The POW / MIA Table


The following infographic is from The Official Blog of the U.S. Navy, Navy Live.

The tradition of setting a separate table in honor of our prisoners of war and missing comrades has been in place since the end of the Vietnam War.  The manner in which the table is decorated is full of special symbols to help us remember our brothers and sisters in arms.

Note:  I have seen the POW / MIA table set up with and without the bible. There are variations of the display of the table such as including each branch of service at the table as shown in the photo above or the inclusion of identification tags, also pictured above.  


The POW/MIA table is smaller than the others, symbolizing the frailty of one prisoner alone against his or her oppressors. This table is separate from the others and can be set for one to four place settings to represent each service participating in the event.

  • The white tablecloth draped over the table represents the purity of their response to our country’s call to arms.
  • The empty chair depicts an unknown face, representing no specific Soldier, Sailor, Airman, or Marine, but all who are not here with us.
  • The table itself is round to show that our concern for them is never ending.
  • The Bible represents faith in a higher power and the pledge to our country, founded as one nation under God.
  • The black napkin stands for the emptiness these warriors have left in the hearts of their families and friends. A Purple Heart medal can be pinned to the napkin.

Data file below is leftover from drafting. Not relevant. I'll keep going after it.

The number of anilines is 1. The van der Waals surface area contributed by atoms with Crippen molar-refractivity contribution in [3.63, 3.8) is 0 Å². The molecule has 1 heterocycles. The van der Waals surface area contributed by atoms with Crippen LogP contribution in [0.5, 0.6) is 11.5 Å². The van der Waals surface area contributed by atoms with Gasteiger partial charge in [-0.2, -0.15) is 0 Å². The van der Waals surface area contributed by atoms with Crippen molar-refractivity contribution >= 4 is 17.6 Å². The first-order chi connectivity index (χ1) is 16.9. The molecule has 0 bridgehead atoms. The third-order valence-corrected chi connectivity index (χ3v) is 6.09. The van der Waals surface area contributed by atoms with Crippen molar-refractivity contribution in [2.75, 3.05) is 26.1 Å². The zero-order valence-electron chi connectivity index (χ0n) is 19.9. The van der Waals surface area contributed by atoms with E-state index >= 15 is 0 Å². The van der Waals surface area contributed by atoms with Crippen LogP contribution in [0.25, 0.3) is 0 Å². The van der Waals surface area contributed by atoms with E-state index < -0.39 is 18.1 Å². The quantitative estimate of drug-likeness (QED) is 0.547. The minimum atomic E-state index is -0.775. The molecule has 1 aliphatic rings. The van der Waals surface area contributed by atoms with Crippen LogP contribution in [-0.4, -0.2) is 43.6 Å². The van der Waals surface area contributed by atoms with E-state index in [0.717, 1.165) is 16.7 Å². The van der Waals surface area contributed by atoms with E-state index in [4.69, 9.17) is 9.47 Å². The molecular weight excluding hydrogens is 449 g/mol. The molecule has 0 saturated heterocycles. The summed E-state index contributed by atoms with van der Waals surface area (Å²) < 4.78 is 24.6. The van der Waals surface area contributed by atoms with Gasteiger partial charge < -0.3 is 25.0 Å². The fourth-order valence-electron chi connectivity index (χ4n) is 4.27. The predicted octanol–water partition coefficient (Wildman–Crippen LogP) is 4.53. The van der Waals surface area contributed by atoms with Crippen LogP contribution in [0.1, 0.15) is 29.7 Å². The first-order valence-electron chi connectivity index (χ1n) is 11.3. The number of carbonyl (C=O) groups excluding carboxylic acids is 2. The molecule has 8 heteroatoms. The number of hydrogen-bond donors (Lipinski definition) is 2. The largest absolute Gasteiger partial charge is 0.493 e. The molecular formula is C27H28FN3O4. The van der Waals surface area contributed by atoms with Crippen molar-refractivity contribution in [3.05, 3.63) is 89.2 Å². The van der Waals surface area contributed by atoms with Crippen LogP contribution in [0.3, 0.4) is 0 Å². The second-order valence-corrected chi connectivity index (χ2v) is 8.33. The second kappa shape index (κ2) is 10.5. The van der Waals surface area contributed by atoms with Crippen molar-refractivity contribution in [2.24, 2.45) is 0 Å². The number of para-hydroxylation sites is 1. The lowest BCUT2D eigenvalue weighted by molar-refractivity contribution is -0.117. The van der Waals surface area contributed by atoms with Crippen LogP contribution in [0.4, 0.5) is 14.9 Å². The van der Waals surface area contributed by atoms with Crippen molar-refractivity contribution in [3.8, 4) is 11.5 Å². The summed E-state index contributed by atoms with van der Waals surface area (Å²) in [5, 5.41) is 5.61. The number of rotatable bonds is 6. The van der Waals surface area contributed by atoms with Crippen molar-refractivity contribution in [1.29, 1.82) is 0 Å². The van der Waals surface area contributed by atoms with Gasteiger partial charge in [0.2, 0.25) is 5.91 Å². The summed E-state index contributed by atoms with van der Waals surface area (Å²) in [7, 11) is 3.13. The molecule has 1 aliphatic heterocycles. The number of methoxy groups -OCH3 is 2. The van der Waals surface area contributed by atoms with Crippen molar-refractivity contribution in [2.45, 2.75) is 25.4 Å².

• The single red rose reminds us of their families and loved ones. The red ribbon represents the love of our country, which inspired them to answer the nation’s call.
  • The yellow candle and its yellow ribbon symbolize the everlasting hope for a joyous reunion with those yet accounted for.
  • The slices of lemon on the bread plate remind us of their bitter fate.
  • The salt upon the bread plate represent the tears of their families.
  • The wine glass, turned upside down, reminds us that our distinguished comrades cannot be with us to drink a toast or join in the festivities of the evening.

You can also view the PDF file provided by the National League of Families of American Prisoners and Missing in Southeast Asia which provides information on the Missing Man & Honors Ceremony

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